Crassula connata! I was excited to finally find this little one 
What are you doing Cuscuta growing on Gilia!?
Phacelia fremontii in dense patches
 After a full day of exploring we setup camp, ate dinner and hit the hay.

Day 2
Saturday, March 29th

In the morning we packed up camp and headed to Horse Canyon. Horse Canyon is very large. There is a lot of territory that I have not yet covered. I've had my eye on Horse Canyon Spring since last year.  I was glad that I finally had a reason to venture to it. We hiked up an old road and found even more in bloom.
Parking at the wilderness boundary, Horse Canyon Spring here we come
How could this be a California desert?
Prunus andersonii in full flower
Joy taking a break on the job
After we explored the spring we decided to go to the top of the canyon. It was time to see what the conditions were like higher up in the mountains. To my surprise there were plants in bloom! Microsteris gracilis blanketed the ground and vibrant red Castilleja were in full flower. This wilderness is seriously messing with my mind.
As the temperature dropped and the wind pummeled us to exhaustion, we decided to call it a day and setup camp.

I can usually sleep anywhere without a problem. However, this particular night will forever be known as the night I tried to sleep but never did. The wind beat against the tent all night. It never let down. I listened to the rainfly flap about in agony and all I could think about was sleep. Finally I said out load, "I can't sleep." In which Joy replied, "me too." I was shocked to hear her voice clear as day. And then it started to rain! Rain was falling! It was a strange mix of sleepless emotions. Hooray! Rain in the Scodies! Ugh, I'm so tired. Yay, rain! And then we felt water seep into the tent. That was our cue to pack up camp and sleep in the field vehicle…. at 2:00 am!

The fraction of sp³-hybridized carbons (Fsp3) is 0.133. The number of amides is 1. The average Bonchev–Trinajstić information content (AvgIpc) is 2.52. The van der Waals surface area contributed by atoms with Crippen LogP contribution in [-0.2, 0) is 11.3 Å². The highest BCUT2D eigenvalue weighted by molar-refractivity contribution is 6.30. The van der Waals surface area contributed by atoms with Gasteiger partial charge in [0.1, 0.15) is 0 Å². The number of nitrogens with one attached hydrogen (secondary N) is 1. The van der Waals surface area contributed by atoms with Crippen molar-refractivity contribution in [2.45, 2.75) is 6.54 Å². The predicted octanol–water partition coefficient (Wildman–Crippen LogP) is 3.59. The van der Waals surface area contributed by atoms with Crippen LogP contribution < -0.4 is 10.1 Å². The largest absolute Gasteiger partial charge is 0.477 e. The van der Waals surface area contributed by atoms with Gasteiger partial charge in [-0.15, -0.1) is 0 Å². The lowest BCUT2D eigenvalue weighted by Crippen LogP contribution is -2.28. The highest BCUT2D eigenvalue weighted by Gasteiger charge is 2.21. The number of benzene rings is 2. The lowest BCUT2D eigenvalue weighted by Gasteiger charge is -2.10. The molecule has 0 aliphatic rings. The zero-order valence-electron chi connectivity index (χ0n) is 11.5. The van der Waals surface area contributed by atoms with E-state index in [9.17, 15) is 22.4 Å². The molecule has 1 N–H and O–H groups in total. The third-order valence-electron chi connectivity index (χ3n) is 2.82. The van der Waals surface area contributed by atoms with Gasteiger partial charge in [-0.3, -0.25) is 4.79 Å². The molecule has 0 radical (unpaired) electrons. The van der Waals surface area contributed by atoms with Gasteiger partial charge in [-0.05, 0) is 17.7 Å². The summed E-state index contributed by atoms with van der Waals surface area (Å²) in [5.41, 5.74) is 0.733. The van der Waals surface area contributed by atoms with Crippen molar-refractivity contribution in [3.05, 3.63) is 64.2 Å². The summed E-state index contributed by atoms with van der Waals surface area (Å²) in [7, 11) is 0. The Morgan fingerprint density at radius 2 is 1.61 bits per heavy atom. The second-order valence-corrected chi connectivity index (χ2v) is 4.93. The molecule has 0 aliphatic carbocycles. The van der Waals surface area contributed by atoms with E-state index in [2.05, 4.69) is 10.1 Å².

Day 3
Sunday, March 30th

My plans to collect on Sunday were hampered by the weather. It was COLD and windy and COLD. The clouds hung over the Scodies in defiance. They weren't going anywhere but the rain had stopped. Joy and I started the vehicle at 6:15 a.m. and began our drive out of the Wilderness. Then we looked back into Horse Canyon and saw SNOW on the mountains! It was beautiful! I couldn't believe my eyes. Then a rainbow appeared! As if things couldn't get any better. The rainbow arched over the entire Wilderness. I wanted to yell, "WHOA. What does it mean?" In reference to the viral youtube video, Double Rainbow. (I can say that I totally understand his heartfelt emotions over a rainbow)

Socked in snow capped Scodies. A nice light dusting 
"What does it mean?" 
A rainbow arched over the scodies
This trip was filled with adventure and new discoveries. We got to experience golden eagles soaring overhead, crazy plants doing crazy things, and a beautiful morning rainbow after the rain. Joy was a delightful field assistant. I'm so glad she was with me on this trip. Even though we experienced some rough desert conditions, she was a great sport about it all. I can't wait to go to Rock Creek to assist her in the field.